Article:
In 1989 came the release of  Avalon Sunset, which, at the time, was his most commercially successful album for those earlier years and concluded what had been a remarkably productive decade for Van Morrison. As prolific as ever, Van varied his musical approach in the 1990's. Enlightenment (1990) and Hymns To The Silence (1991) continued down the road of spiritual self-discovery, while 1993's Too Long In Exile leaned towards the blues, returning Van to the singles chart again with a re-working of Gloria, performed with his blues buddy John Lee Hooker. After the acclaimed Days Like This (1995) came How Long Has This Been Going On (1995), an album of mostly jazz standards featuring his old sparring partner Georgie Fame. Following the release of 1997's The Healing Game came The Philosopher's Stone (1998), an album containing 30 previously unreleased tracks recorded between 1971 and 1988, a mixture of new songs and interpretations of Morrison classics like Wonderful Remark and Bright Side Of The Road. In the same year (1998) Van won a Grammy for his collaboration with John Lee Hooker on Don't Look Back, which he also produced. Back On Top was released in March 1999 and was widely heralded as one of Morrison's most accomplished and successful albums in years, spawning his first solo Top 40 hit with the single Precious Time.

After a career spanning some four decades, it seemed appropriate that the year 2000 saw Van returning to his earliest musical influence, the one which drove the child from Belfast to get into the music,  a musical full-circle, with The Skiffle Sessions - Live In Belfast. Re-uniting with the musical heroes of his youth, Van joined Skiffle King Lonnie Donegan and Jazz trombone virtuoso and Skiffle string bass player, Chris Barber together on stage at Belfast's Whitla Hall for a grand performance, and the energy and enthusiasm of both the performers and crowd was captured in full on this live album, which met with huge critical acclaim.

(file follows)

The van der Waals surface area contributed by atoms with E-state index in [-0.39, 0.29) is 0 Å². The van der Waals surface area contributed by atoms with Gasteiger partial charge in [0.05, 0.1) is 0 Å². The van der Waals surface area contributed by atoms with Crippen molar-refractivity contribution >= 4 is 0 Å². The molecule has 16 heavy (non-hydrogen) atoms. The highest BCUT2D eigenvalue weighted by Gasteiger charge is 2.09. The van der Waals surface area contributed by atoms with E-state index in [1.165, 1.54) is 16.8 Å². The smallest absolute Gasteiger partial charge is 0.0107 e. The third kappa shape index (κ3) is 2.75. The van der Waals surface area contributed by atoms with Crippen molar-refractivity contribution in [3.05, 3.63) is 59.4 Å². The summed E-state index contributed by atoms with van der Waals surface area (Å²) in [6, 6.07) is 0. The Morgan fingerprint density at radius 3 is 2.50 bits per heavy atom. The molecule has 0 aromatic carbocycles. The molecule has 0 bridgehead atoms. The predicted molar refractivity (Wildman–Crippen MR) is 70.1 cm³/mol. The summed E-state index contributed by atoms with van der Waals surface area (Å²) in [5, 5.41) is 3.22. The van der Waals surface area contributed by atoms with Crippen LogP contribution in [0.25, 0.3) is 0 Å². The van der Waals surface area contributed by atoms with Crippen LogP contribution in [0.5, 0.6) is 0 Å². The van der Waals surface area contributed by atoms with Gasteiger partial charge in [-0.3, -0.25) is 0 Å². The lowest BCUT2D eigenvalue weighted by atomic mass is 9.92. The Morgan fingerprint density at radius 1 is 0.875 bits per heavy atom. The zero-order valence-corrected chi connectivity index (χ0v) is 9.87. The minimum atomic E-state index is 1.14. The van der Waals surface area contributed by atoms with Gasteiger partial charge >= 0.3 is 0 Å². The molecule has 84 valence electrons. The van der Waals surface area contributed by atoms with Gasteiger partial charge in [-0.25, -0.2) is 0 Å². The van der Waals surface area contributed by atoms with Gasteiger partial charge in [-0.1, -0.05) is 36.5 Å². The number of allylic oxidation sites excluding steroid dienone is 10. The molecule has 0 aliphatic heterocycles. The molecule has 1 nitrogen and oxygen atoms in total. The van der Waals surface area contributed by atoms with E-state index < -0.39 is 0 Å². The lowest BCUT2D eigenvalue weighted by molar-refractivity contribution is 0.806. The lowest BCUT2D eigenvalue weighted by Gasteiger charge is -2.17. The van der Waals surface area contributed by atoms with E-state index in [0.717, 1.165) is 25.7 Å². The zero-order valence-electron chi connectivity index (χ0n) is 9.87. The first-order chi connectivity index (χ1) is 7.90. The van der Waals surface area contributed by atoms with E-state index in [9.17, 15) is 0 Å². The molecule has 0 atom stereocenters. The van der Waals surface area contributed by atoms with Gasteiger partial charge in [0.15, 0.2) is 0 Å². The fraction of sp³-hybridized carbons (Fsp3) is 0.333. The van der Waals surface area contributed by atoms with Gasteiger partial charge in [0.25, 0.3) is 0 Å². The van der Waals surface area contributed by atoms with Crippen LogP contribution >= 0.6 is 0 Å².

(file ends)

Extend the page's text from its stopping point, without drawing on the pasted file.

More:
In 2002, Van Morrison returned with his new album Down The Road. The album featured 13 brand new songs alongside a unique version of Georgia On My Mind and Evening Shadows, an Acker Bilk instrumental to which Van added his own lyrical magic.

In recognition of his unique position as one of the most important songwriters of the past century, Van Morrison was inducted into the Songwriters Hall of Fame by the late great Ray Charles at an awards ceremony in New York City in June 2003.

Later in the same year he signed a worldwide deal with the legendary Blue Note Records, a natural home for one of music's most creative figures. Morrison's debut release at the prestigious jazz label was What's Wrong With This Picture? This album draws upon the jazz & blues influences that he has explored consistently throughout his career. What's Wrong with this Picture? received a Grammy Awards nomination for Van Morrison in the 'Best Contemporary Blues Album' category.

Magic Time, released on Van's own Exile Music Recordings label in 2005, showcased some of his most powerful songs to date like Stranded, Magic Time, Celtic New Year and Gypsy In My Soul. It was followed by Pay The Devil, a seamless combination of three originals (including the title track) and 12 covers of classic country songs written by such masters as Hank Williams, Webb Pierce, Merle Kilgore, Rodney Crowell, Curly Williams and Leon Payne.

Two originals, Playhouse and This Has Got To Stop, were among five songs reprised on a limited edition DVD filmed at the legendary Ryman Auditorium, Nashville, and packaged with Pay The Devil. This was the only Morrison footage available commercially at the time of its 2006 release, but was soon followed by Live At Montreux, a two-disc showcase of his performances at the Jazz Festival in 1974 and 1980. This was acclaimed by one reviewer as 'The chance to see a legend in his prime' and another as 'a truly rewarding experience from one of music's most distinguished figures.'